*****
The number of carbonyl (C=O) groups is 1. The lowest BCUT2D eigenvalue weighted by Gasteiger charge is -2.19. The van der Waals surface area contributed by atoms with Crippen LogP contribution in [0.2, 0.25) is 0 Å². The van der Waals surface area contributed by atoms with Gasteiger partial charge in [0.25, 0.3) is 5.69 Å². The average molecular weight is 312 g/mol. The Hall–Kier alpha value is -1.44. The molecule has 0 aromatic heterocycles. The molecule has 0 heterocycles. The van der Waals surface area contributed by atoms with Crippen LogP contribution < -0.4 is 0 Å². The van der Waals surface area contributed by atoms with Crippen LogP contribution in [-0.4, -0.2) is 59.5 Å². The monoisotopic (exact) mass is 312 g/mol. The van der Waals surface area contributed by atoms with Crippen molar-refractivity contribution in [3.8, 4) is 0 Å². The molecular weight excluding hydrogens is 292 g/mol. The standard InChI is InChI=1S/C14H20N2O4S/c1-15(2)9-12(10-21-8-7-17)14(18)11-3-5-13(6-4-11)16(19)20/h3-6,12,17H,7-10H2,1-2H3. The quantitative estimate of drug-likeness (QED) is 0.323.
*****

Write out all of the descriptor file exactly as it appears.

The number of carbonyl (C=O) groups is 1. The lowest BCUT2D eigenvalue weighted by Gasteiger charge is -2.19. The van der Waals surface area contributed by atoms with Crippen LogP contribution in [0.2, 0.25) is 0 Å². The van der Waals surface area contributed by atoms with Gasteiger partial charge in [0.25, 0.3) is 5.69 Å². The average molecular weight is 312 g/mol. The Hall–Kier alpha value is -1.44. The molecule has 0 aromatic heterocycles. The molecule has 0 heterocycles. The van der Waals surface area contributed by atoms with Crippen LogP contribution < -0.4 is 0 Å². The van der Waals surface area contributed by atoms with Crippen LogP contribution in [-0.4, -0.2) is 59.5 Å². The monoisotopic (exact) mass is 312 g/mol. The van der Waals surface area contributed by atoms with Crippen molar-refractivity contribution in [3.8, 4) is 0 Å². The molecular weight excluding hydrogens is 292 g/mol. The standard InChI is InChI=1S/C14H20N2O4S/c1-15(2)9-12(10-21-8-7-17)14(18)11-3-5-13(6-4-11)16(19)20/h3-6,12,17H,7-10H2,1-2H3. The quantitative estimate of drug-likeness (QED) is 0.323.